It was certainly the lesson for the disciples in Mark 9. A very short time before that failure at …

A Peacemaker’s Advent: Mary and Joseph

Because Joseph her husband was faithful to the law, and yet did not want to expose her to public disgrace, he had in mind to divorce her quietly.  But after he had considered this, an angel of the Lord appeared to him in a dream and said, “Joseph son of David, do not be afraid to take Mary home as your wife, because what is conceived in her is from the Holy Spirit. She will give birth to a son, and you are to give him the name Jesus, because he will save his people from their sins.”… When Joseph woke up, he did what the angel of the Lord had commanded him and took Mary home as his wife.  Matthew 1:19-21, 23

 The angel answered, “The Holy Spirit will come on you, and the power of the Most High will overshadow you. So the holy one to be born will be called the Son of God. Even Elizabeth your relative is going to have a child in her old age, and she who was said to be unable to conceive is in her sixth month. For no word from God will ever fail.”  “I am the Lord’s servant,” Mary answered. “May your word to me be fulfilled.” Then the angel left her.  Luke 1:35-38

The Christmas story is filled with contrasts between those who rearranged their very lives in order to make room for the birth of the Messiah and those who either opposed His birth or were completely indifferent to it.  Mary and Joseph had their lives changed forever.  Their obedience and their ability to embrace a seemingly impossible circumstance set them apart.  Even more, it was their willingness to set aside their own pretty good plans in order to be obedient to God which makes them perfect …

The Heart of Your Conflict

Tuesday Re-mix:

“What comes out of a person is what defiles them.For it is from within, out of a person’s heart, that evil thoughts come—sexual immorality, theft, murder, adultery, greed, malice, deceit, lewdness, envy, slander, arrogance and folly. All these evils come from inside and defile a person.” Mark 7:20-23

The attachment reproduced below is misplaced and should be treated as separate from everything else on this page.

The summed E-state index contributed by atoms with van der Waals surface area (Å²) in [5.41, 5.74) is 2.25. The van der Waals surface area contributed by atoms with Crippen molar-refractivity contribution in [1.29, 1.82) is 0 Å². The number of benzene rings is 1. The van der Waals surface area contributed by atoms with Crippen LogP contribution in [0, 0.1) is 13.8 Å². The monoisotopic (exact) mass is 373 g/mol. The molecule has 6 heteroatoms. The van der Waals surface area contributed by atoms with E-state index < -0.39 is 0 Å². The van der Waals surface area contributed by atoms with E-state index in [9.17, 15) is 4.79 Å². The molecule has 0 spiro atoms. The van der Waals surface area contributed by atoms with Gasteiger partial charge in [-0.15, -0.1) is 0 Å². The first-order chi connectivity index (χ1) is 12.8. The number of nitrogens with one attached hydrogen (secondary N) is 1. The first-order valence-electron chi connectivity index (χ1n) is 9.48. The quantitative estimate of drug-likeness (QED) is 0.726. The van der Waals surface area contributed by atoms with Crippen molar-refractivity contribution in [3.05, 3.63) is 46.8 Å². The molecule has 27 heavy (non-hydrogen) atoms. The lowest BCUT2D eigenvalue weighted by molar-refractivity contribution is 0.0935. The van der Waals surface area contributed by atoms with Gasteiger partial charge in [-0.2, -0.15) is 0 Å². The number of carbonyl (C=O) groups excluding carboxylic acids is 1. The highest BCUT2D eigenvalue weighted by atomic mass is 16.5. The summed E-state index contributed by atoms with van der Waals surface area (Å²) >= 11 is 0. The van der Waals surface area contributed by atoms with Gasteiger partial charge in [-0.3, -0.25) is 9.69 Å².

If you’re a peacemaker, you need to have read The Anatomy of Peace, a publication of the Arbinger Institute. My first time through it,  I also happened to be working through the gospel of Mark in my church’s regular Bible study. As so often happens, both lessons converged for me.

[youtube http://www.youtube.com/watch?v=sAeF-pGoAxM&w=560&h=315]

By far the most difficult task before me in any mediation of any conflict (church or otherwise) is getting a conflicted party to quit pointing to all the flaws in the other party and to look inward, at his/her own heart and how he/she has contributed to the conflict. So difficult is it, in fact, that when it does happen it almost always represents an important “a-ha” moment in the peace process.

I think that, for people who value the Holy Scripture, it has the power to bring about that kind of reflection. Words like Jesus’ in Mark 7 can cause us to reflect a little deeper than just our surface “position” on a given issue, and rather consider our “heart” and how we have chosen to express that position. The writers of The Anatomy of Peace refer to it as our “way of being” or as a “heart at war” as opposed to a “heart at peace”.

I see it in every conflict. It is not so much a party’s position or stance on an issue which causes conflict to escalate. Our position is external to us. What escalates the conflict (what “defiles” us) is our …

Your Calling to Do Hard Things